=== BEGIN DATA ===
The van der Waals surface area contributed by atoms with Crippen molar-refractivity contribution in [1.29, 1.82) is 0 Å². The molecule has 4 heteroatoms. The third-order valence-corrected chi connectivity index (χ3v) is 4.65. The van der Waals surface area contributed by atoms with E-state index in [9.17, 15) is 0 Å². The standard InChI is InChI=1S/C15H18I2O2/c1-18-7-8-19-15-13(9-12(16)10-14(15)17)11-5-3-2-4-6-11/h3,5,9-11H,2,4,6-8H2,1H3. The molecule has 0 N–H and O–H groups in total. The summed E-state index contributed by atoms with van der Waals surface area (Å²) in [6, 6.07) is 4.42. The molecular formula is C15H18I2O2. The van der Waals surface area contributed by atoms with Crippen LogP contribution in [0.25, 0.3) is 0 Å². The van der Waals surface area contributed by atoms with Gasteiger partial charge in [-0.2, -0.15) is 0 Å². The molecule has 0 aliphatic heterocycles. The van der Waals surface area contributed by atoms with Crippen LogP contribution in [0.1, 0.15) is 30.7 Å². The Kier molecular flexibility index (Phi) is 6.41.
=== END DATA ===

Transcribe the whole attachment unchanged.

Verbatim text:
The van der Waals surface area contributed by atoms with Crippen molar-refractivity contribution in [1.29, 1.82) is 0 Å². The molecule has 4 heteroatoms. The third-order valence-corrected chi connectivity index (χ3v) is 4.65. The van der Waals surface area contributed by atoms with E-state index in [9.17, 15) is 0 Å². The standard InChI is InChI=1S/C15H18I2O2/c1-18-7-8-19-15-13(9-12(16)10-14(15)17)11-5-3-2-4-6-11/h3,5,9-11H,2,4,6-8H2,1H3. The molecule has 0 N–H and O–H groups in total. The summed E-state index contributed by atoms with van der Waals surface area (Å²) in [6, 6.07) is 4.42. The molecular formula is C15H18I2O2. The van der Waals surface area contributed by atoms with Crippen LogP contribution in [0.25, 0.3) is 0 Å². The van der Waals surface area contributed by atoms with Gasteiger partial charge in [-0.2, -0.15) is 0 Å². The molecule has 0 aliphatic heterocycles. The van der Waals surface area contributed by atoms with Crippen LogP contribution in [0.1, 0.15) is 30.7 Å². The Kier molecular flexibility index (Phi) is 6.41.